Way more than just a test, the USMLE Step 1 has critical implications on the rest of your life. Often times this score is your first impression on program directors and interviewers and will be a major determinant in what specialty you can apply to and where you can apply.It’s obvious that this exam will come up in conversation with your family members and friends. It may even prevent you from spending time with these individuals, further necessitating your need to explain.
So what do you tell friends and family about USMLE Step 1?
They’ve already heard the whole “hardest exam of my life” gig a couple of times, I’m sure.
There are some pertinent points you need to get across to them, this will not only help you gain some social freedom during your dedicated study time, but will help them get a sense of how important this exam is to you. Your actions during this time can help them foster an encouraging and supportive environment around you while you study.
1. Let them know the impact of this exam on your career.
Explain to your family that the results of this exam determine what type of medicine you can practice in your career. Inform them that your score on this exam often correlates with matching at competitive residencies. Tell them that if you don’t do well on this exam, you will not match. But on the flip side, if you do really well, you can be any type of physician you want.
2. Inform them that the exam has become more difficult, and average scores are increasing.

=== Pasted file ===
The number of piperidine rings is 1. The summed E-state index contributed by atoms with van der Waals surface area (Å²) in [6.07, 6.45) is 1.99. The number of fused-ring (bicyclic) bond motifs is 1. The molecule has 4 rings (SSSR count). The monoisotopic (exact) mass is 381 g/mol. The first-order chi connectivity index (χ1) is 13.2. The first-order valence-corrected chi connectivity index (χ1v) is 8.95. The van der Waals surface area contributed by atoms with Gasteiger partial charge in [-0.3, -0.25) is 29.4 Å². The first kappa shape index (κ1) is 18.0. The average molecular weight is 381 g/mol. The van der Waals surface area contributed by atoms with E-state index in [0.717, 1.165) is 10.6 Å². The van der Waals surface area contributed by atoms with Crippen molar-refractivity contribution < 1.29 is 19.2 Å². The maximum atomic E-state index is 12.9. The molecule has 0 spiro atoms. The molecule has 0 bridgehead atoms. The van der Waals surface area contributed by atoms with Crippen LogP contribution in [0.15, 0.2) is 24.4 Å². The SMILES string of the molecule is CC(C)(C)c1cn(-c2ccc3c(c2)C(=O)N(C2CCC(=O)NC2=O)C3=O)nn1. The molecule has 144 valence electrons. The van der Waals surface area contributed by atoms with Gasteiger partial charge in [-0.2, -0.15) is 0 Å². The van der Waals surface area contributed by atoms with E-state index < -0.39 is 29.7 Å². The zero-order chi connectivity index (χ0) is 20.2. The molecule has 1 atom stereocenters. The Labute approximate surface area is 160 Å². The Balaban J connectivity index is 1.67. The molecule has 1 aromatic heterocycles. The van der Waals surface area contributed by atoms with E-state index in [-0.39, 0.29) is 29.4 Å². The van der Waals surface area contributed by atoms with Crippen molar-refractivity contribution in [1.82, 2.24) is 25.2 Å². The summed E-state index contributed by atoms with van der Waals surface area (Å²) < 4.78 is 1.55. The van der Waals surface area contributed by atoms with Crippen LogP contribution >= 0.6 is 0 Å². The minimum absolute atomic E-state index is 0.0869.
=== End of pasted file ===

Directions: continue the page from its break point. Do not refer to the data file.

The national mean for the USMLE step 1 has increased every year. Students have found more creative ways to absorb the information and question banks have made exam simulation near realistic. You will need to put in more hours, get more creative, and do more questions in order to be as competitive as your colleagues.
3. Explain to them your desire to do well on this exam.
Let your family know how important this exam is to you. That the key to your success is founded on your performance on this exam. Let them know that you’ll need their support through the upcoming months and that anything they can do to make your life a little easier will help. For example, for my 2 months of dedicated study I asked my mother if she can help with my meal prep, which saved a ton of time (and money) when I studied.
4. After it’s said and done, share with them your success.
After you finally get your target score, make sure you share your success with the people who you’ve asked for help. Take them out and reward yourself, as well as them. Let them know how much they’ve helped you out and be appreciative. Lastly, repay the favor when they’re going through their tough times.
All in all, you have to let your family and friends know the importance of this exam to you and that you need their aid. This will make your life a lot easier when you have to bail on the weddings, baby showers, and graduation parties you’re invited to while you’re studying. You will also gain the empathy of others around you and they will help you with what you’re going through.
Are you studying for Step 1? Visit our 7-part guide on how to study for USMLE Step 1 by Brian Radvansky. And Dr. Jason Ryan has Step 1 study tips to help you stay in the right frame of mind.